NORTON, Mass. – Tim Mickelson waited patiently while Jon Rahm, who Mickelson represents, answered a parade of questions following a second-round 66 at TPC Boston that moved the Spaniard into the lead at the second postseason stop.
But player-manager is Mickelson’s day job. He’s been moonlighting as his brother’s caddie the last few months and Caddie Mickelson hasn’t had a lot of post-round work to do this season, as Player Mickelson has eschewed practice sessions after playing.
It’s not as though Phil Mickelson hasn’t had the desire to work on his game after rounds in recent months, it’s just that the energy and focus hasn’t been there to make the extracurricular activity worthwhile.
“I'm going to go practice when we're done. I haven't done that in a while because I've been so tired after the round, and I just feel a lot better,” Lefty said following a second-round 67 moved him into the hunt at the Dell Technologies Championship.
All of which meant Rahm’s press conference was just the beginning of Caddie Mickelson’s day. “Heading to the range in about 20 minutes,” he smiled.
Although Mickelson declined to give specifics, he explained following Friday’s first round that he’s been struggling with his focus and energy for the last six or eight months, a concern that led him to see a doctor who devised a treatment program that Lefty said has made a big difference, as evidenced by his play this week.
Mickelson hasn’t opened a tournament with back-to-back under-par rounds since early June and he said the biggest difference is with his short game and shots like the one he hit on the 18th hole when he scrambled from a collection area with a vintage pitch to 2 feet for a closing birdie.
“That's exactly what I'm talking about,” Mickelson said of his shot at the 18th hole. “I haven't been able to see how I want the ball to come off while I'm hitting it. When I'm looking at the ball, I usually have a mental picture of the shot and visualizing the shot, and then my body kind of reacts to that; creates that shot. I haven't been doing that. I've just been blindly hitting the shot.”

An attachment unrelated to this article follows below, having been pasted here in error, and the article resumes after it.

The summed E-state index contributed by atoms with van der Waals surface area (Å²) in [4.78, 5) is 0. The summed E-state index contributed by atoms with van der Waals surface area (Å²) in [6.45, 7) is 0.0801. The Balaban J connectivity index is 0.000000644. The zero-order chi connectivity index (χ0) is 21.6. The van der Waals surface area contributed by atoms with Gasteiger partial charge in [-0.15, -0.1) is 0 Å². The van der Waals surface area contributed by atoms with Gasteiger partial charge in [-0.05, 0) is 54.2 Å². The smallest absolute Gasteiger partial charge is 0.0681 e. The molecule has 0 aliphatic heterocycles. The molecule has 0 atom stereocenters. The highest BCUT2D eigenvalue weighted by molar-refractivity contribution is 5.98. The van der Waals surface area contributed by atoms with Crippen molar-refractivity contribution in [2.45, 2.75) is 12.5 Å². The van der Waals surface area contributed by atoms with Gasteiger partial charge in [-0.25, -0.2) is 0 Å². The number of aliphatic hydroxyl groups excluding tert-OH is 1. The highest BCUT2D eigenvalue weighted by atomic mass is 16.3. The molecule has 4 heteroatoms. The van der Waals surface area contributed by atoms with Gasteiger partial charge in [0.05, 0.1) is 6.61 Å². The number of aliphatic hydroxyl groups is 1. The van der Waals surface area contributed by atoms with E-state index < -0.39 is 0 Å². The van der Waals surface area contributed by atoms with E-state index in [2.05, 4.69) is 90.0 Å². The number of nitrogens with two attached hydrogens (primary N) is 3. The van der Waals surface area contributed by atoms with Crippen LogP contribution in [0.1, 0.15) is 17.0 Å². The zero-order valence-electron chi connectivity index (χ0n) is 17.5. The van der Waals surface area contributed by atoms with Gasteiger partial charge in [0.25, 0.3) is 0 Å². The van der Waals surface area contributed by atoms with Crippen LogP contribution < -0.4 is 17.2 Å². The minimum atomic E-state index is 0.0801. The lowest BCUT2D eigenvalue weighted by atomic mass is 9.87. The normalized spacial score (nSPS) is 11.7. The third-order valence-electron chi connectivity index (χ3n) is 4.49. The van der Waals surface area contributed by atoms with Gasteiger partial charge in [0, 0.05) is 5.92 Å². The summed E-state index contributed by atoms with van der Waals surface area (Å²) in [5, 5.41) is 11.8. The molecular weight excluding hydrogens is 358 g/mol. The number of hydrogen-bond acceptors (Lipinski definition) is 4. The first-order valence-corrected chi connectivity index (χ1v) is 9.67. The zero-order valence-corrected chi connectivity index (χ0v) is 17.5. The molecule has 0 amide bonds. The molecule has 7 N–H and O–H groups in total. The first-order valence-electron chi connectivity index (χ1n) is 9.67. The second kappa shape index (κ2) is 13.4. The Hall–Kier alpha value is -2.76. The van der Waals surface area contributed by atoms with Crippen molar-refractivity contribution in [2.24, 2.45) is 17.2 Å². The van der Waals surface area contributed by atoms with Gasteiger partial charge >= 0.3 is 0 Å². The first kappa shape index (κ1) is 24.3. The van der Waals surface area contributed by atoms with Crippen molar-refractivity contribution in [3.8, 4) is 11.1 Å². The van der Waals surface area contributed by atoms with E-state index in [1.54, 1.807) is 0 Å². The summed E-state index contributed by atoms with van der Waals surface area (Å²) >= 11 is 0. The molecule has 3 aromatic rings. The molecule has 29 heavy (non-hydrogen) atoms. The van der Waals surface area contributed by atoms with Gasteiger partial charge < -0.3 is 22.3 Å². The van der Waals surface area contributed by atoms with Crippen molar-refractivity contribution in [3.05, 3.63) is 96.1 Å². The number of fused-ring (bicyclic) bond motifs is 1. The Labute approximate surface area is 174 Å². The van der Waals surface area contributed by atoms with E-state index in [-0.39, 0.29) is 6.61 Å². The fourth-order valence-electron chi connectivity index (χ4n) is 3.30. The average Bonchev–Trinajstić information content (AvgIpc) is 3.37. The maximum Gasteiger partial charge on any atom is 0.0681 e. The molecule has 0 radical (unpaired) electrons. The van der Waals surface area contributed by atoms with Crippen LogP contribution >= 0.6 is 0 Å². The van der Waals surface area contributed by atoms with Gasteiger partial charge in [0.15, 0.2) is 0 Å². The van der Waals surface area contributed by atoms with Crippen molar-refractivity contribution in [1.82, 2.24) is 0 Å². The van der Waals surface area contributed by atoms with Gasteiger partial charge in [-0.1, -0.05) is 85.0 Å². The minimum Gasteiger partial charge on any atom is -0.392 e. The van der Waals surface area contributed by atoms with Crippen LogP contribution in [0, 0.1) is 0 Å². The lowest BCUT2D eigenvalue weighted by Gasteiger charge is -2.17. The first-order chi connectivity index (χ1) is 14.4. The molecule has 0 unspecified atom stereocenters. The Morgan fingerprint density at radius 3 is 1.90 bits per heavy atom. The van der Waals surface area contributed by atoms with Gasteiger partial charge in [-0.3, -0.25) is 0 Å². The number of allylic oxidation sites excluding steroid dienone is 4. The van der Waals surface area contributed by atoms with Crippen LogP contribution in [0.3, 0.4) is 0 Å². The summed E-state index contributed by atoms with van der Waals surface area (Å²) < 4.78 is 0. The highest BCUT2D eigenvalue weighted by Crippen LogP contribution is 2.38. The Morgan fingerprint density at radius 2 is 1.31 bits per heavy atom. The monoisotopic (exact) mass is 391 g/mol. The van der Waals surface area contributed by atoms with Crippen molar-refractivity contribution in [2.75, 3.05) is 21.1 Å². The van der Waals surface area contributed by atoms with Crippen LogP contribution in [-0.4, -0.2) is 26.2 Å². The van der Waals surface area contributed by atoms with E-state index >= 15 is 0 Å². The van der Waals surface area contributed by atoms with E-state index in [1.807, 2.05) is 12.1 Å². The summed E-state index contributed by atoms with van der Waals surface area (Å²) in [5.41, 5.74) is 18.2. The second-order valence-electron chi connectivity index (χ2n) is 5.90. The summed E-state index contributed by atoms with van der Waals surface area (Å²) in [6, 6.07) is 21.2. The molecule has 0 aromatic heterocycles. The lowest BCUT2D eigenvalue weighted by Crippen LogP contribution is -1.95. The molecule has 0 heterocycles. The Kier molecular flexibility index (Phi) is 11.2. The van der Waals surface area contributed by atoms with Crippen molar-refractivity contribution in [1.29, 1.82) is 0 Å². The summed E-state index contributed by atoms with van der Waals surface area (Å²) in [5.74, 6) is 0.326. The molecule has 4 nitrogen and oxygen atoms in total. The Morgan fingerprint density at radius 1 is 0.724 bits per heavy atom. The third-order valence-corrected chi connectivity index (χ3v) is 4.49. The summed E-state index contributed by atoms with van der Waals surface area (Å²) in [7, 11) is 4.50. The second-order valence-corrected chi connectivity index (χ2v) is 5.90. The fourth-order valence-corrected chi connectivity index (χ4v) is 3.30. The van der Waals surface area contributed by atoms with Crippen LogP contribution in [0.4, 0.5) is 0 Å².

Last month, Stricker offered Mickelson a bit of motivation at the WGC-Bridgestone Invitational, “you’ve got to show me a little bit more than what you’ve shown lately,” he told the southpaw in what was an admittedly awkward moment for the normally reserved American captain.
But Mickelson, who has played on every U.S. Presidents Cup team and hasn’t missed a team event since 1994, understood.
“[Stricker] needs to do what's best for the team,” Mickelson said. “He needs to get the best guys on the team. These are fun events but they are also important and we want to win, and as a captain, it's his job, responsibility, to make the tough decisions and do what's in the best interests of the team and I support that either way.”
Although a solid week at TPC Boston would certainly make Stricker’s Tuesday a little less stressful, it’s hard to imagine Mickelson being left off the U.S. team.
“If you've got an option to have him around on or off the team, it would be a benefit,” said Lucas Glover, who played on the 2007 and ’09 Presidents Cup teams with Mickelson. “Just the competitiveness, the humor, the passive-aggressive, just, I want to beat everybody. And you feed off that. Just great for a team.”
Although Mickelson is currently 18th on the U.S. points list (the top 10 automatically qualify), there’s not exactly a list of players making more compelling arguments to be a pick. No. 15 on that list is Brandt Snedeker, who shut it down for the season with a sternum joint injury, and No. 17 Ryan Moore, who withdrew from the second playoff stop on Friday following an opening 82.
Last week on Long Island, Stricker indicated Kevin Chappell, 11th on the points list, has played well enough all season to deserve a pick if he doesn’t move into the top 10; which means there’s a scenario where the final pick could come down to No. 12 Brian Harman, 13 Jason Dufner, 14 Gary Woodland and 16 Brendan Steele.
Oh, and Mickelson, who seems to have found some 11th-hour form and brings an unquantifiable level of leadership to a team that already includes five Presidents Cup rookies (six if Chappell makes the team).
“I would love to be the one he felt added to the team but if I'm not, he's got to make that tough call. I totally understand it,” Mickelson said. “I've had a tough time for awhile. But these two rounds, although they have been great, I don't know if that's enough or not.”
Mickelson’s start at the Dell Technologies Championship may not be enough to ease Stricker’s busy mind, but two more days of focus and energy would certainly help.